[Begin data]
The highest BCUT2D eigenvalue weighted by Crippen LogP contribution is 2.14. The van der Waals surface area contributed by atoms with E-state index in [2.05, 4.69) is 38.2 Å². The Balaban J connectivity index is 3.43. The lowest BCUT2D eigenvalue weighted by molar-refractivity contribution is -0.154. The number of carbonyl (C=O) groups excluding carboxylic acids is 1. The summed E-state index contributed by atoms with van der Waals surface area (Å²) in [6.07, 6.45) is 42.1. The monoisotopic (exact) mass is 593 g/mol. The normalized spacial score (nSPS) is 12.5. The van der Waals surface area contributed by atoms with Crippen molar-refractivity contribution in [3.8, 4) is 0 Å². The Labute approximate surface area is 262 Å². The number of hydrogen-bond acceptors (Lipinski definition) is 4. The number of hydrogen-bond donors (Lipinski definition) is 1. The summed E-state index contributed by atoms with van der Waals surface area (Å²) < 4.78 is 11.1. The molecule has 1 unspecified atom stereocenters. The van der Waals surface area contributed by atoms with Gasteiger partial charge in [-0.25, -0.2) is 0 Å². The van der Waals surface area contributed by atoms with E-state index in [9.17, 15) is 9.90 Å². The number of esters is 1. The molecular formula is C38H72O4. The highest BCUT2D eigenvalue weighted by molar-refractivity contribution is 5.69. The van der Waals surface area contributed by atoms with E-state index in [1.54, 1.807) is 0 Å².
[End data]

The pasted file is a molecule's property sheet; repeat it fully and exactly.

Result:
The highest BCUT2D eigenvalue weighted by Crippen LogP contribution is 2.14. The van der Waals surface area contributed by atoms with E-state index in [2.05, 4.69) is 38.2 Å². The Balaban J connectivity index is 3.43. The lowest BCUT2D eigenvalue weighted by molar-refractivity contribution is -0.154. The number of carbonyl (C=O) groups excluding carboxylic acids is 1. The summed E-state index contributed by atoms with van der Waals surface area (Å²) in [6.07, 6.45) is 42.1. The monoisotopic (exact) mass is 593 g/mol. The normalized spacial score (nSPS) is 12.5. The van der Waals surface area contributed by atoms with Crippen molar-refractivity contribution in [3.8, 4) is 0 Å². The Labute approximate surface area is 262 Å². The number of hydrogen-bond acceptors (Lipinski definition) is 4. The number of hydrogen-bond donors (Lipinski definition) is 1. The summed E-state index contributed by atoms with van der Waals surface area (Å²) < 4.78 is 11.1. The molecule has 1 unspecified atom stereocenters. The van der Waals surface area contributed by atoms with Gasteiger partial charge in [-0.25, -0.2) is 0 Å². The van der Waals surface area contributed by atoms with E-state index in [9.17, 15) is 9.90 Å². The number of esters is 1. The molecular formula is C38H72O4. The highest BCUT2D eigenvalue weighted by molar-refractivity contribution is 5.69. The van der Waals surface area contributed by atoms with E-state index in [1.54, 1.807) is 0 Å².